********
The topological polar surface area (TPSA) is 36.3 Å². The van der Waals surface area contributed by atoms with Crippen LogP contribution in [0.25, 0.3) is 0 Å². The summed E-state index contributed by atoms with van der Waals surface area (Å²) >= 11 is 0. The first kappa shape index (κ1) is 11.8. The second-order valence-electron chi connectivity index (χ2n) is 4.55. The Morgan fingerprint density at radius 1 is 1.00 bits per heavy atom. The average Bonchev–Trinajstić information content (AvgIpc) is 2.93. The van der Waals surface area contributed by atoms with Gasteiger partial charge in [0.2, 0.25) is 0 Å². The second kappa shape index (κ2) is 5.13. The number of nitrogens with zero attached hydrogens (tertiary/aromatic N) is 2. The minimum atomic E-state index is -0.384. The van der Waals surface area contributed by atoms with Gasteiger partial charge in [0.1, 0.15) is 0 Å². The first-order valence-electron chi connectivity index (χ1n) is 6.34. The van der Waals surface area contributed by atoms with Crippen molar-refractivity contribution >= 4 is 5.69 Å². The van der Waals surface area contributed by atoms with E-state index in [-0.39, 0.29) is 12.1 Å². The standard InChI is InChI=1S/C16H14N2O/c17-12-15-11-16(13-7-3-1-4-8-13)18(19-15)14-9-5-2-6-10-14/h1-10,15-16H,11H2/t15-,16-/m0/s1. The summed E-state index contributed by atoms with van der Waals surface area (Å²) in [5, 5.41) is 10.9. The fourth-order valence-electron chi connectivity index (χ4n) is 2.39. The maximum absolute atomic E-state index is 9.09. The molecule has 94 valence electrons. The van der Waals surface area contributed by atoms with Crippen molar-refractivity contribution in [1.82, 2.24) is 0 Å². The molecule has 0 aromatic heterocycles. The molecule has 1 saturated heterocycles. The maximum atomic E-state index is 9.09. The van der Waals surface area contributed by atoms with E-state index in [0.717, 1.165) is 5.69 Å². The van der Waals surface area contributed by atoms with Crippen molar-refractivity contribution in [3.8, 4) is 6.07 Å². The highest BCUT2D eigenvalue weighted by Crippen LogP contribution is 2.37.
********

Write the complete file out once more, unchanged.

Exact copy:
The topological polar surface area (TPSA) is 36.3 Å². The van der Waals surface area contributed by atoms with Crippen LogP contribution in [0.25, 0.3) is 0 Å². The summed E-state index contributed by atoms with van der Waals surface area (Å²) >= 11 is 0. The first kappa shape index (κ1) is 11.8. The second-order valence-electron chi connectivity index (χ2n) is 4.55. The Morgan fingerprint density at radius 1 is 1.00 bits per heavy atom. The average Bonchev–Trinajstić information content (AvgIpc) is 2.93. The van der Waals surface area contributed by atoms with Gasteiger partial charge in [0.2, 0.25) is 0 Å². The second kappa shape index (κ2) is 5.13. The number of nitrogens with zero attached hydrogens (tertiary/aromatic N) is 2. The minimum atomic E-state index is -0.384. The van der Waals surface area contributed by atoms with Gasteiger partial charge in [0.1, 0.15) is 0 Å². The first-order valence-electron chi connectivity index (χ1n) is 6.34. The van der Waals surface area contributed by atoms with Crippen molar-refractivity contribution >= 4 is 5.69 Å². The van der Waals surface area contributed by atoms with E-state index in [-0.39, 0.29) is 12.1 Å². The standard InChI is InChI=1S/C16H14N2O/c17-12-15-11-16(13-7-3-1-4-8-13)18(19-15)14-9-5-2-6-10-14/h1-10,15-16H,11H2/t15-,16-/m0/s1. The summed E-state index contributed by atoms with van der Waals surface area (Å²) in [5, 5.41) is 10.9. The fourth-order valence-electron chi connectivity index (χ4n) is 2.39. The maximum absolute atomic E-state index is 9.09. The molecule has 94 valence electrons. The van der Waals surface area contributed by atoms with Crippen molar-refractivity contribution in [1.82, 2.24) is 0 Å². The molecule has 0 aromatic heterocycles. The molecule has 1 saturated heterocycles. The maximum atomic E-state index is 9.09. The van der Waals surface area contributed by atoms with E-state index in [0.717, 1.165) is 5.69 Å². The van der Waals surface area contributed by atoms with Crippen molar-refractivity contribution in [3.8, 4) is 6.07 Å². The highest BCUT2D eigenvalue weighted by Crippen LogP contribution is 2.37.